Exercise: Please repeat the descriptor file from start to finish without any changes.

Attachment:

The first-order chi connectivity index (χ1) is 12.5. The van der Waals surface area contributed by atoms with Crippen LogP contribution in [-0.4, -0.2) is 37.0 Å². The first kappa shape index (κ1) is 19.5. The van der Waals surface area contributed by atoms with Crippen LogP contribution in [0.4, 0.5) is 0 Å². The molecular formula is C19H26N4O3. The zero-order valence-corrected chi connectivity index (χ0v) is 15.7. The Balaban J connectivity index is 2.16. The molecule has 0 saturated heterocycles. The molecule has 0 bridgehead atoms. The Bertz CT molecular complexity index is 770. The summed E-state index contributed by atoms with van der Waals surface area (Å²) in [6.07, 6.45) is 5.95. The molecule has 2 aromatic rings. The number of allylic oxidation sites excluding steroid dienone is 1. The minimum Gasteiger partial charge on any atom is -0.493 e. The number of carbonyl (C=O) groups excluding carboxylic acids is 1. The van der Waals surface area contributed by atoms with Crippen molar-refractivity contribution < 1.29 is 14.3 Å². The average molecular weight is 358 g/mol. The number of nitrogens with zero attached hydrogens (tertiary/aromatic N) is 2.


The first-order chi connectivity index (χ1) is 12.5. The van der Waals surface area contributed by atoms with Crippen LogP contribution in [-0.4, -0.2) is 37.0 Å². The first kappa shape index (κ1) is 19.5. The van der Waals surface area contributed by atoms with Crippen LogP contribution in [0.4, 0.5) is 0 Å². The molecular formula is C19H26N4O3. The zero-order valence-corrected chi connectivity index (χ0v) is 15.7. The Balaban J connectivity index is 2.16. The molecule has 0 saturated heterocycles. The molecule has 0 bridgehead atoms. The Bertz CT molecular complexity index is 770. The summed E-state index contributed by atoms with van der Waals surface area (Å²) in [6.07, 6.45) is 5.95. The molecule has 2 aromatic rings. The number of allylic oxidation sites excluding steroid dienone is 1. The minimum Gasteiger partial charge on any atom is -0.493 e. The number of carbonyl (C=O) groups excluding carboxylic acids is 1. The van der Waals surface area contributed by atoms with Crippen molar-refractivity contribution < 1.29 is 14.3 Å². The average molecular weight is 358 g/mol. The number of nitrogens with zero attached hydrogens (tertiary/aromatic N) is 2.